The next temple on our hit list was Ta Prohm, this is the temple where they filmed the first Tomb Raider film. This temple is really great to explore as the jungle takes a destructive path throught the buildings. There were trees growing on top of walls, roots that looked like they had been poured over buildings, long thick roots clinging to anything they could. It was pretty spectacular. Unfortunately though it was quite touristy but because there were no set paths you could always escape the masses and get the feeling that you were in some kind of Indiana Jones film. I ofcourse, headed off into the Danger Area, you seemed to be allowed in there, but either way i wanted to go in anyway. Was really cool, lots of trees and rubble… i know it doesn’t sound that good, but it was, it just felt nice to be away from everyone else.
Eventually finding a way out, we got back to the bikes, bought an ice cream, said “no thank you” a couple of times and then set off again. Now we seemed to be away from everyone else, exploring at our leisure. This is what i had hoped for all along. The next few hours, we were on our own and it was really peacefull cruising along looking at temples. Although my arse was absolutely killing and we were both pouring with sweat in the midday heat, i felt really relaxed and was riding along smiling and singing to myself. I probably looked like a right idiot but i didnt care.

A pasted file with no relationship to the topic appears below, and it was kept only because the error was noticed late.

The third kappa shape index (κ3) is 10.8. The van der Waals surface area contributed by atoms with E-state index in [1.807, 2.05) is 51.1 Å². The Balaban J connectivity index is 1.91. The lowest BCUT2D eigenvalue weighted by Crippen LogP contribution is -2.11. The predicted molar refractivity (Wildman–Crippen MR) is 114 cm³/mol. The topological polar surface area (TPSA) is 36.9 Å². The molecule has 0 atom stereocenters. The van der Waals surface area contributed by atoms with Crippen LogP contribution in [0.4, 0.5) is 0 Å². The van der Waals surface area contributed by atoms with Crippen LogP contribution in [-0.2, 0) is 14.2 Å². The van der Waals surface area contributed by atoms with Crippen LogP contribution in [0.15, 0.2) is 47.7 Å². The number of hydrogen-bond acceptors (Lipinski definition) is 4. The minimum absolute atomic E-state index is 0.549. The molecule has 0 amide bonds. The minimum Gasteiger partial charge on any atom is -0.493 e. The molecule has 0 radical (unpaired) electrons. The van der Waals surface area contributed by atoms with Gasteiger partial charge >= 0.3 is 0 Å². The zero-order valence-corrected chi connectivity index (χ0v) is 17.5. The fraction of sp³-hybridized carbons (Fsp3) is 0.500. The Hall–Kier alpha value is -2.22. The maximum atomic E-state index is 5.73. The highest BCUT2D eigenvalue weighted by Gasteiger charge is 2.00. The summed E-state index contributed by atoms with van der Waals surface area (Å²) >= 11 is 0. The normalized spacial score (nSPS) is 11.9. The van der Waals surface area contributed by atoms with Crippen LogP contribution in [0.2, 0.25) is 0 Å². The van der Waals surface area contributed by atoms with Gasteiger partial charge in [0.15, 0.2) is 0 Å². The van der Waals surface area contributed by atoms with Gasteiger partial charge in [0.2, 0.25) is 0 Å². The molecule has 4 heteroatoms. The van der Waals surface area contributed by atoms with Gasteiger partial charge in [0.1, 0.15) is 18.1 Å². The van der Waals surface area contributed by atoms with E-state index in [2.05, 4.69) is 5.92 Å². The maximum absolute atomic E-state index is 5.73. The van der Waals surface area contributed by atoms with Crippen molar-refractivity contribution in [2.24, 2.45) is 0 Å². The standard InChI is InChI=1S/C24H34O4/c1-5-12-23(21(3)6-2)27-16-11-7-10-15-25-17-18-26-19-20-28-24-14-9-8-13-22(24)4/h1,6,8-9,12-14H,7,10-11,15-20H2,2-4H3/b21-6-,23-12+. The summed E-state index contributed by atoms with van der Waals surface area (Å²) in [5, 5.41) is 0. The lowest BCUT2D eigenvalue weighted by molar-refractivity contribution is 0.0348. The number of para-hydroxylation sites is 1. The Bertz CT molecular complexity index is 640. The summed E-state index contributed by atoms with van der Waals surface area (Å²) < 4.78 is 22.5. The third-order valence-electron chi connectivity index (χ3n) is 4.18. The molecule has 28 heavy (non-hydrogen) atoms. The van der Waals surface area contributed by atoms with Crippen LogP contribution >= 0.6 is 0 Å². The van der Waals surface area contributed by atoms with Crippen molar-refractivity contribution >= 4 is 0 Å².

Entering through the main gate of Angkor Thom we were amazed at the size of it… it made Angkor look like a dot on the map easily 4 times the size. Angkor Thom was King Jayavarman’s city and he was obviously American… the bigger the better! However having said that, its not just one temple like Angkor Wat, its more of a walled city with lots of smaller temples within. We visited the terrace of the elephants and also the terrace of the lepper king before heading down to Bayon.
Bayon was once the capital of Angkor Thom and it looks pretty different to any of the other temples we visited. It has these towers with smiling faces on all sides, some kind of god i would imagine. Much to my amusement there were also quite a few ‘lingers’ here… fallic symbols! I really liked Bayon and the smiley faces. Whilst we were there we sat down at a stall and had a cold drink and a whole pineapple each, we realised it had been the first time we had sat down all day and it was now 4:30pm.